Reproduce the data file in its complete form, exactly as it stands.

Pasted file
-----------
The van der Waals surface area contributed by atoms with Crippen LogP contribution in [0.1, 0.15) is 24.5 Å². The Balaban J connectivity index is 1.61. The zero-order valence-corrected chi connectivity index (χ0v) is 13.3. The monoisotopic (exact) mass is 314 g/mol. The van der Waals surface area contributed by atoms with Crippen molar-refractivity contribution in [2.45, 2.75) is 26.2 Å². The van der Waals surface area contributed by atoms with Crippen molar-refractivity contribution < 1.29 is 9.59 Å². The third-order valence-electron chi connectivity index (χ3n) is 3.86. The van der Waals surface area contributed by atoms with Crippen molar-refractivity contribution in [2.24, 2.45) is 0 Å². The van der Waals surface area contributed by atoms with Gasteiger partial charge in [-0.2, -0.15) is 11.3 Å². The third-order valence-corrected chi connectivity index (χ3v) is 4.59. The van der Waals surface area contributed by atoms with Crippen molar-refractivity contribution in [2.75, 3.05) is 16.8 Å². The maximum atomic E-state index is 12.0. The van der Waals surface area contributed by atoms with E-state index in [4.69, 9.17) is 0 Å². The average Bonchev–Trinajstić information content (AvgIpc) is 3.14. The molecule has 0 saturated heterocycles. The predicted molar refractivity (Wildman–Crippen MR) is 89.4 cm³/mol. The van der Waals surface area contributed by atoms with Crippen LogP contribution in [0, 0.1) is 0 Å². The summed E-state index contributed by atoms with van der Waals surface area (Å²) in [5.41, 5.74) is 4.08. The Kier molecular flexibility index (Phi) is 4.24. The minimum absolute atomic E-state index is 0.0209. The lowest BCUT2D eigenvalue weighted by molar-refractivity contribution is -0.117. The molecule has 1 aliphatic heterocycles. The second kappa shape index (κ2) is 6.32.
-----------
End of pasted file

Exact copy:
The van der Waals surface area contributed by atoms with Crippen LogP contribution in [0.1, 0.15) is 24.5 Å². The Balaban J connectivity index is 1.61. The zero-order valence-corrected chi connectivity index (χ0v) is 13.3. The monoisotopic (exact) mass is 314 g/mol. The van der Waals surface area contributed by atoms with Crippen molar-refractivity contribution in [2.45, 2.75) is 26.2 Å². The van der Waals surface area contributed by atoms with Crippen molar-refractivity contribution < 1.29 is 9.59 Å². The third-order valence-electron chi connectivity index (χ3n) is 3.86. The van der Waals surface area contributed by atoms with Crippen molar-refractivity contribution in [2.24, 2.45) is 0 Å². The van der Waals surface area contributed by atoms with Gasteiger partial charge in [-0.2, -0.15) is 11.3 Å². The third-order valence-corrected chi connectivity index (χ3v) is 4.59. The van der Waals surface area contributed by atoms with Crippen molar-refractivity contribution in [2.75, 3.05) is 16.8 Å². The maximum atomic E-state index is 12.0. The van der Waals surface area contributed by atoms with E-state index in [4.69, 9.17) is 0 Å². The average Bonchev–Trinajstić information content (AvgIpc) is 3.14. The molecule has 0 saturated heterocycles. The predicted molar refractivity (Wildman–Crippen MR) is 89.4 cm³/mol. The van der Waals surface area contributed by atoms with Crippen LogP contribution in [0, 0.1) is 0 Å². The summed E-state index contributed by atoms with van der Waals surface area (Å²) in [5.41, 5.74) is 4.08. The Kier molecular flexibility index (Phi) is 4.24. The minimum absolute atomic E-state index is 0.0209. The lowest BCUT2D eigenvalue weighted by molar-refractivity contribution is -0.117. The molecule has 1 aliphatic heterocycles. The second kappa shape index (κ2) is 6.32.